The Paddington fire has reignited debate over their future, but Brisbane Tramway Museum vice-president Peter Hyde said the trams will “soldier” for another seven years after the fire.

A tram coming out of Victoria Bridge in Brisbane
A tram exiting Victoria Bridge in Brisbane, circa 1965, during the last years of tram operation.(Provided: State Library of Queensland)

The council salvaged enough items from the fire to help build eight new trams to replace some of those lost.

“Phoenix” trams were painted pale blue and featured the logo of the mythical bird, running until the tram closed in 1969.

Mr Hyde said one of the salvaged trams was still in use at the Tramway Museum, Brisbane’s last tram legacy.

A love of cars

In 1962 The Canberra Times reported the cost of replacing the 65 burnt-out trams and Paddington depot was estimated at £2 million, or $63 million in today’s dollars.

A tram traveling along Queen Street, Brisbane
A tram traveling along Queen Street, Brisbane.(Provided: State Library of Queensland)

“Brisbane tram passengers are having the dubious pleasure of seeing buses bound for neighboring suburbs pass the trams to provide faster service,” the Canberra Times correspondent reported weeks later.

The reporter added that while Sydney and Adelaide had already switched to buses, Brisbane was clinging to “an inordinate love of trams”.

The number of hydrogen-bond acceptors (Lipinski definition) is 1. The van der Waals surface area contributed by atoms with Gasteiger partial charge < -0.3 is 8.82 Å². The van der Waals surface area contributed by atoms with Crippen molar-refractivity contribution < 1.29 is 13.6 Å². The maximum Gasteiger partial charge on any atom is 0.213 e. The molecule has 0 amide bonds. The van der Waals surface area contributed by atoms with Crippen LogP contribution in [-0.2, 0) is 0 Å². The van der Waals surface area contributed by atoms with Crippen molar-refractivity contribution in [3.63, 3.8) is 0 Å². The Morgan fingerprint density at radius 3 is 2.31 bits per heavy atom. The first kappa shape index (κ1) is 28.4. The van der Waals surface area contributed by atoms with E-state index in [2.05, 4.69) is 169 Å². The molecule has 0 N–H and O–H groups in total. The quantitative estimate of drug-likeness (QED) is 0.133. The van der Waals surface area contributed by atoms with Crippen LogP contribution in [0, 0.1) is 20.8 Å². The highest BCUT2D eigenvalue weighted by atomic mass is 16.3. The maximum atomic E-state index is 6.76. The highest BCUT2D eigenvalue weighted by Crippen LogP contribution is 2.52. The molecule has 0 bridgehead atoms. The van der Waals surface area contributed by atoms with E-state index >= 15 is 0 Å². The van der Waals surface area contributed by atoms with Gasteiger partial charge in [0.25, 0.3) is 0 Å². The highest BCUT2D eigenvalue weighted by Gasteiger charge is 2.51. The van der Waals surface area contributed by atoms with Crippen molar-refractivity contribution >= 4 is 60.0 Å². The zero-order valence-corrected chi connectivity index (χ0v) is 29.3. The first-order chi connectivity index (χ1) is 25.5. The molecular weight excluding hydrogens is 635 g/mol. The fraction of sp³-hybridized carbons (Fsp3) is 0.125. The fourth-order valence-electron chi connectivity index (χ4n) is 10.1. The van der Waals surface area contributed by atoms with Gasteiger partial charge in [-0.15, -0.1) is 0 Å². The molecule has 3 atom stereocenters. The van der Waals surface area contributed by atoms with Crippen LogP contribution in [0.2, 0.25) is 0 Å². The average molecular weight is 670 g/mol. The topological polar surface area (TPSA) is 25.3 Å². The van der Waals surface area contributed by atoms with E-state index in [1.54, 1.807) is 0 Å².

By the time Clem Jones became Lord Mayor of Brisbane in 1961, political favor had shifted from slow-moving electric trams to faster, more modern buses.

Aftermath of the Paddington Tram Depot fire
The aftermath of the Paddington Tram Depot fire.(Provided: Brisbane City Council)

And Brisbane’s love of trams was not enough to save them, as Mr Jones commissioned a city-wide transport study from US traffic engineering firm Wilbur Smith and Associates.

The Wilber Smith Report recommended that buses replace trams, laid the foundations for the Riverside Expressway and Brisbane’s motorway network, and led to decades of car-centric planning.

Streetcars traveling down Stanley Street towards Mount Coot-tha in the late 1960s.
Streetcars traveling down Stanley Street towards Mount Coot-tha in the late 1960s.(Provided: Brisbane City Council Archives)

“The biggest contributing factor, of course, was Clem Jones … who was a very passionate advocate for motor vehicles and the ability to drive from your home to your office,” Mr Hyde said.

Mr Jones reportedly said the council was ‘trying to get rid of public transport’ as the city shifted its focus to motor cars. The council’s decision to scrap the trams was unpopular with the community, but the council held firm.

And on August 13, 1969, the Canberra Times reported the end of Brisbane’s trams.

“Late tomorrow evening Brisbane’s last tram will make its final journey,” The Times reported.

“It will roll off the street and slide until it comes to a stop in a drop yard, and by Monday morning an era will be over.”

The Brisbane Tram Museum will hold a gala day on Saturday 24 September, marking the 60th anniversary of the Paddington depot fire.